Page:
Lutheran schools are all about Christ. Somehow over the years, some Lutheran school communities have struggled with whom is welcomed into it. Congregational members? Daughter/sister congregations’ families? Other Christian families? Faith seekers? And how do these decisions impact the overall community and program of the school?
It’s fair to say that for most folks in Lutheran circles, it’s been understood that the traditional purpose of Lutheran schools is to train the church’s young. It’s only been in recent decades as there have been fewer little Lutherans and declining Lutheran congregational membership throughout the US that schools widely opened their doors to non-members.
Our country has a desperate need to know its history and to know history based on historical documents and not on reconstructed notions of how the world used to be. Edmund Burke said, “Those who don’t know history are doomed to repeat it.” The Old Testament writer penned, “There is nothing new under the sun.” (Eccl 1:9).
Lutherans need to know their history, too. Many churches and schools are desperately seeking the novel and innovative in an attempt to reach out with the Gospel. Yet one may reference Burke and Solomon and choose to look to the past for guidance for the future. A reacquaintance with our roots might be the greatest gift that the celebration of the 500th anniversary of the Reformation could bring.
Consider the following items that come from writings at the dawn of the LCMS in the 1800s.
“Pastor O.H.Walther had already set the precedent of accepting children of non-members. For the opening of the new school term on October 1, 1840, O.H. Walther had announced from the pulpit that the school would accept the children of non-members “at a nominal fee for the teacher. Students who were not members of the congregation paid 50 cents a month in tuition” (Schools of The Lutheran Church —Missouri Synod. 84-85.)
1840? Accepting non-members into the school? Tuition? There’s more….
“…an official school enrollment policy was passed in the 1850 Synodical Convention which allowed nonmember children to enroll in parish schools and in confirmation instruction even if their parents refused to become members of the congregation. The Synod declared,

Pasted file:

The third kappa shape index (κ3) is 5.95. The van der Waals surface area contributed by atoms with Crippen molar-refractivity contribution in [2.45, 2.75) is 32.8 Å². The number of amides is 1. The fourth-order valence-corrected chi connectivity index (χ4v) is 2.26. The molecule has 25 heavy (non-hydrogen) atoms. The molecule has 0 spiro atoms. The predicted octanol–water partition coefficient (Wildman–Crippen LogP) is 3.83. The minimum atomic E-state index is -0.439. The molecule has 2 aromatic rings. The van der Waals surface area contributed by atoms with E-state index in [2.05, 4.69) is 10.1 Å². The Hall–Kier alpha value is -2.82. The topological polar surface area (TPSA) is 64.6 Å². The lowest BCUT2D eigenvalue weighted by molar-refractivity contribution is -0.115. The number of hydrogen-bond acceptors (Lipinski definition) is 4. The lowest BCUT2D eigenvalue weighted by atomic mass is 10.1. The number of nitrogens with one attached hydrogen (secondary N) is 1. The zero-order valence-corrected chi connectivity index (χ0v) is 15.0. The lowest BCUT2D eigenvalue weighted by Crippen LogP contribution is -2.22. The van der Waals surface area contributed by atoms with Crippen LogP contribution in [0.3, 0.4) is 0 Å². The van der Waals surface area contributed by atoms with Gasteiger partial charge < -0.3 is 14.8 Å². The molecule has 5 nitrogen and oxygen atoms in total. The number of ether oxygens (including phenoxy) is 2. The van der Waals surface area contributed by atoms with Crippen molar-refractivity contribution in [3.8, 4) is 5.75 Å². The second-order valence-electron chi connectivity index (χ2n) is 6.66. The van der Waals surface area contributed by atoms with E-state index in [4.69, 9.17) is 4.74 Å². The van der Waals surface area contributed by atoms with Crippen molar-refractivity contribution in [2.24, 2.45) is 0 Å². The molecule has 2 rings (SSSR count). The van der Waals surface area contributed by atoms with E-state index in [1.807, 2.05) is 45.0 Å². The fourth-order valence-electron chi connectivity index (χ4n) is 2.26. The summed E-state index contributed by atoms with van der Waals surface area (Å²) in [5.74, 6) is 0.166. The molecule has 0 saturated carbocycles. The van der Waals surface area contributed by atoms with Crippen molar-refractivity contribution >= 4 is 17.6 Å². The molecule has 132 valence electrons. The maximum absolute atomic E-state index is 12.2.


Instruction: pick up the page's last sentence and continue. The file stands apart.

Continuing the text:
“It is to be deplored that alas! it has occurred in certain congregations that children of other denominations were either not accepted at all or only reluctantly. It is our obligation to follow the commands of the Lord Jesus, ‘Feed My lambs and suffer the little children to come unto Me.’ A congregation which turns away the children of other confessions may bar them from coming to Jesus and will have it upon its conscience if the little ones are taught false doctrine and are lost.” (Svnodal-Bericht. (1850). 139: trans. Stellhom. Schools of The Lutheran Church – Missouri Synod. 75)
What do these quotes imply? First, the LCMS has always understood the power of the Gospel and the Church’s need to boldly proclaim it. Walther and company understood that the true work and blessings of Lutheran churches and schools do not come from our effort. Rather, we hold to Luther’s confession in the 3rd Article, “I believe that I cannot by my own reason or strength believe in Jesus Christ, my Lord, or come to Him; but the Holy Spirit has called me by the Gospel, enlightened me with His gifts, sanctified and kept me in the true faith. In the same way He calls, gathers, enlightens, and sanctifies the whole Christian church on earth, and keeps it with Jesus Christ in the one true faith.” Those words are personal but also provide the depth of understanding of the mission and operations for churches and schools. Hold fast to sound doctrine, get out of the way and let God take care of the rest.
Secondly, it’s also a good practice for families to directly invest in the operations of the school. Member or non-member (or to quote Walther- “strangers”), support of the salary of the teachers is good and right. The aforementioned quote continues by saying that at times, tuition was discontinued. The point is that situations dictate varying degrees of support from those who were directly utilizing the educational services of the school.
Two more quotes– “Makeshift arrangements had to be made, because there was such a shortage of teachers. The congregation minutes of April 27,1840, revealed, ‘A Schullehrer (teacher) Helbig, or Hellwig and his wife were named; apparently he never held a teaching position in America. (Minutes of Trinity Congregation of April 27.1840; trans. Stellhom, “The Period of Organization.” 1838-1847″, ed. Repp, 100 Years of Christian Education.) Also, “Since the teacher shortage was a perpetual problem, Trinity Congregation called Buenger’s younger brother, Theodore, to be the teacher at the “St. Louis Gardens” school. Buenger and Walther had to tutor him and give him a special examination first, because he only had a Gymnasium education. (Stellhom, Schools of The Lutheran Church —Missouri Synod.)
Teacher shortages? Tutoring for teachers? Just as today, the availability of teachers was at a premium. And just like today, the Church did what it needed to do to put teachers in schools. So today, we need to emphasize recruiting of teachers and discounting Lutheran college teacher training, promote the colloquy program as a means of theologically educating non-synodically trained teachers and recognize more and more pastors initiating direct tutelage of teachers in his school.
As was the case in the 1840s and is the case here in 2017, we have issues to address, challenges to overcome. But when all’s said and done, our schools are still “all about Jesus.”